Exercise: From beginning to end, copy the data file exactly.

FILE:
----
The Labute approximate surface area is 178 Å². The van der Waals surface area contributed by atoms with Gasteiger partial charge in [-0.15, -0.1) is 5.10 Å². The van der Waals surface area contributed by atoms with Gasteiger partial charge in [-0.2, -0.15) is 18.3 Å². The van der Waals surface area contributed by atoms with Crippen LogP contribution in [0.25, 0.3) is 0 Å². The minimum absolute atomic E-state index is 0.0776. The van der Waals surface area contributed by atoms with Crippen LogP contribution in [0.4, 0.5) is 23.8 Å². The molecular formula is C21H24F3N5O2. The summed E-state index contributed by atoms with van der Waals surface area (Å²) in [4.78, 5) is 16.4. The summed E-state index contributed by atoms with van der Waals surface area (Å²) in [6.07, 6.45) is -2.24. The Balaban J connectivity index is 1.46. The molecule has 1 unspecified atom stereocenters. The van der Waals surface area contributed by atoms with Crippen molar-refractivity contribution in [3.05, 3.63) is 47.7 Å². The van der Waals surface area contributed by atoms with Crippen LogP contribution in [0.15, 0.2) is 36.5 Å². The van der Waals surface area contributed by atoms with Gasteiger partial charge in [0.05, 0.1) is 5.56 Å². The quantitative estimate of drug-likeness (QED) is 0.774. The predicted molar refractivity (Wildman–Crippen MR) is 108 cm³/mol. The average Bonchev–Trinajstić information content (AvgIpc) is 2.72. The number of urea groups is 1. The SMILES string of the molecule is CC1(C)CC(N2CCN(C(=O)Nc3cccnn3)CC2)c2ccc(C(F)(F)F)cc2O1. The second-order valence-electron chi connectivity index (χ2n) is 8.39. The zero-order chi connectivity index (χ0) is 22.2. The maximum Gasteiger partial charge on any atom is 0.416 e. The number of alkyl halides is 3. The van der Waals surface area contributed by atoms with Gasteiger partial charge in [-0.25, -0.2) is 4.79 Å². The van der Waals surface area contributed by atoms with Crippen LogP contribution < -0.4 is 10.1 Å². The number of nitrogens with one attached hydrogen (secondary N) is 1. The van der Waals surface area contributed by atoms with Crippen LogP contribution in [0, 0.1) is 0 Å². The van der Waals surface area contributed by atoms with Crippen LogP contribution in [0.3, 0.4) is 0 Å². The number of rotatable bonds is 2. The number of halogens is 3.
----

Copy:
The Labute approximate surface area is 178 Å². The van der Waals surface area contributed by atoms with Gasteiger partial charge in [-0.15, -0.1) is 5.10 Å². The van der Waals surface area contributed by atoms with Gasteiger partial charge in [-0.2, -0.15) is 18.3 Å². The van der Waals surface area contributed by atoms with Crippen LogP contribution in [0.25, 0.3) is 0 Å². The minimum absolute atomic E-state index is 0.0776. The van der Waals surface area contributed by atoms with Crippen LogP contribution in [0.4, 0.5) is 23.8 Å². The molecular formula is C21H24F3N5O2. The summed E-state index contributed by atoms with van der Waals surface area (Å²) in [4.78, 5) is 16.4. The summed E-state index contributed by atoms with van der Waals surface area (Å²) in [6.07, 6.45) is -2.24. The Balaban J connectivity index is 1.46. The molecule has 1 unspecified atom stereocenters. The van der Waals surface area contributed by atoms with Crippen molar-refractivity contribution in [3.05, 3.63) is 47.7 Å². The van der Waals surface area contributed by atoms with Crippen LogP contribution in [0.15, 0.2) is 36.5 Å². The van der Waals surface area contributed by atoms with Gasteiger partial charge in [0.05, 0.1) is 5.56 Å². The quantitative estimate of drug-likeness (QED) is 0.774. The predicted molar refractivity (Wildman–Crippen MR) is 108 cm³/mol. The average Bonchev–Trinajstić information content (AvgIpc) is 2.72. The number of urea groups is 1. The SMILES string of the molecule is CC1(C)CC(N2CCN(C(=O)Nc3cccnn3)CC2)c2ccc(C(F)(F)F)cc2O1. The second-order valence-electron chi connectivity index (χ2n) is 8.39. The zero-order chi connectivity index (χ0) is 22.2. The maximum Gasteiger partial charge on any atom is 0.416 e. The number of alkyl halides is 3. The van der Waals surface area contributed by atoms with Gasteiger partial charge in [-0.25, -0.2) is 4.79 Å². The van der Waals surface area contributed by atoms with Crippen LogP contribution < -0.4 is 10.1 Å². The number of nitrogens with one attached hydrogen (secondary N) is 1. The van der Waals surface area contributed by atoms with Crippen LogP contribution in [0, 0.1) is 0 Å². The van der Waals surface area contributed by atoms with Crippen LogP contribution in [0.3, 0.4) is 0 Å². The number of rotatable bonds is 2. The number of halogens is 3.